For those thinking about upgrading personal machines to Windows 7, the current pre-order pricing is hard to beat. Though you’ll still have to wait to lay hands on the package until after 10/22/2009 (and how much longer after that is anybody’s guess), with savings of 50-60% in the balance it’s still worth doing, if you ask me. I’d hoped to see Microsoft knock more off its prices this time around, but all in all it could have been worse!
If you’re more of a “visual learner” than a text-oriented type of person, you’ll find a video recap on all of this material in the 6/25/2009 Windows 7 blog entitled “Announcing the Windows 7 Upgrade Option Program & Windows 7 Pricing – Bring on GA!“
The Windows 7 Upgrade advisor is still in beta — as is the Windows 7 OS itself — but it’s recently acquired a pretty permanent-looking URL: http://www.microsoft.com/windows/windows-7/upgrade-advisor.aspx. System admins who may be thinking about upgrading current XP or Vista platforms to Windows 7 will definitely want to download and check out this interesting tool. FWIW, I plan to upgrade my production machine as soon as I can lay hands on the RTM version of Windows 7 (hopefully, not too long after its reported mid-July release date to OEMs for testing and slipstreaming into their factory install programs), if only to see if Windows 7 can’t arrest and repair some of my current problems with networking, the snipping tool, and the sidebar on that machine.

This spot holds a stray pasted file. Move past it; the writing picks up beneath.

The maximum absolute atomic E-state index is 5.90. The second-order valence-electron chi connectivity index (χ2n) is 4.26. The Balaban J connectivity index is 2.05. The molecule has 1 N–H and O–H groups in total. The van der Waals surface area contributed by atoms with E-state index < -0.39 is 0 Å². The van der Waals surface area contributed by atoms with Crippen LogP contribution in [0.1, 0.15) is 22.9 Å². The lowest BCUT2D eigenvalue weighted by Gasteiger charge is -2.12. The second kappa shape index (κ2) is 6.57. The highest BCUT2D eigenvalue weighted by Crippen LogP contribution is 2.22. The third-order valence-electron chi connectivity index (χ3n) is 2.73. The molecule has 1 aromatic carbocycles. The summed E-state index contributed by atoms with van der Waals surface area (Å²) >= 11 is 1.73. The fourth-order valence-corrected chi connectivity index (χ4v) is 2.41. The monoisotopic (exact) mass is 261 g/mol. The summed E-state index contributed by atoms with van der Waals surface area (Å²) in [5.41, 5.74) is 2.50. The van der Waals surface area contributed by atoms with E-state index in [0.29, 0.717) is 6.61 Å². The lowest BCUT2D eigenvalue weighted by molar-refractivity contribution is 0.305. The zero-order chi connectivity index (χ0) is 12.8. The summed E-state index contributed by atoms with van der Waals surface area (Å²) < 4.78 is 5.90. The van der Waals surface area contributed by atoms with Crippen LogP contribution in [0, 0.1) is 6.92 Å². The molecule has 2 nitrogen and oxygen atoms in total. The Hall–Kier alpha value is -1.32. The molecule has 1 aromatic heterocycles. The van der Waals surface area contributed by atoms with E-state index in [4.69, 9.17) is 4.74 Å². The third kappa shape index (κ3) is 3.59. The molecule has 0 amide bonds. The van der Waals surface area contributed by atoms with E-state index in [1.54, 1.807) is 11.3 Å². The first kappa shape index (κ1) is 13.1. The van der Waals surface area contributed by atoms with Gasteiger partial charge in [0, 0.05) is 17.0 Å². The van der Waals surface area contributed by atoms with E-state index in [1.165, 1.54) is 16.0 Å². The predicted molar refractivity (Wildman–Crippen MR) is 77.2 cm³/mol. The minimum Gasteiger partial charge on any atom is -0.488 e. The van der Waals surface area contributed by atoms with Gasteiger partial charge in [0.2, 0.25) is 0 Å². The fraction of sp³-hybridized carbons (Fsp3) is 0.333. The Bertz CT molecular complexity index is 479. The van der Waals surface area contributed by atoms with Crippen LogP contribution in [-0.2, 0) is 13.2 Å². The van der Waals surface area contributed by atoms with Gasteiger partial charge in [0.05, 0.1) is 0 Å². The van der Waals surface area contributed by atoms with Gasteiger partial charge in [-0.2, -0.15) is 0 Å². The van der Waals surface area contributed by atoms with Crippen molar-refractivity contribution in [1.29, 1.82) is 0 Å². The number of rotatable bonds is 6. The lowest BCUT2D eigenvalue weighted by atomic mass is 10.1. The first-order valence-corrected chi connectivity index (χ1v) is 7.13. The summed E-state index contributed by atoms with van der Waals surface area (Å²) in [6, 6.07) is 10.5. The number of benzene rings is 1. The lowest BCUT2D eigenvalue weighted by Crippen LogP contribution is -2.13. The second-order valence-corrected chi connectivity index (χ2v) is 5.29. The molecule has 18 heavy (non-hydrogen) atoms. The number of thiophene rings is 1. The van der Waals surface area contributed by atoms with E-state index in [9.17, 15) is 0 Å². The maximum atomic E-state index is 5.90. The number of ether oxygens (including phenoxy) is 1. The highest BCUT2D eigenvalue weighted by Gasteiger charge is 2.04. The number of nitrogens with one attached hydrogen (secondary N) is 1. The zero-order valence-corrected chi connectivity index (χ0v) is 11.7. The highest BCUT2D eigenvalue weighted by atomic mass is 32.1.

Once you download and install the program, you’ll launch it from the Start menu. Thir produces a startup screen.
Click the “Start Check” button to perform the upgrade review of the machine upon which the software is running.
Wait several minutes while the hardware check is underway.
When it’s complete, a report appears as shown. It will tell you what kind of upgrade you can perform (if any), indicate any components on your current OS that may not be available in Windows 7 (for my Vista Ultimate install that includes Windows Mail, now supplanted by Windows Live Essentials Mail, parental controls that are no longer supported in Windows 7, and Ultimate Extras which are likewise gone, gone gone).
If you’re curious, you can also click on the System Requirements link to see how well your system meets Windows 7 minimum install requirements.
If you’re even halfway thinking about upgrading any machines to Windows 7, you definitely want to install and get to know the beta version of this tool. At 6.3 MB, it’s a pretty speedy download.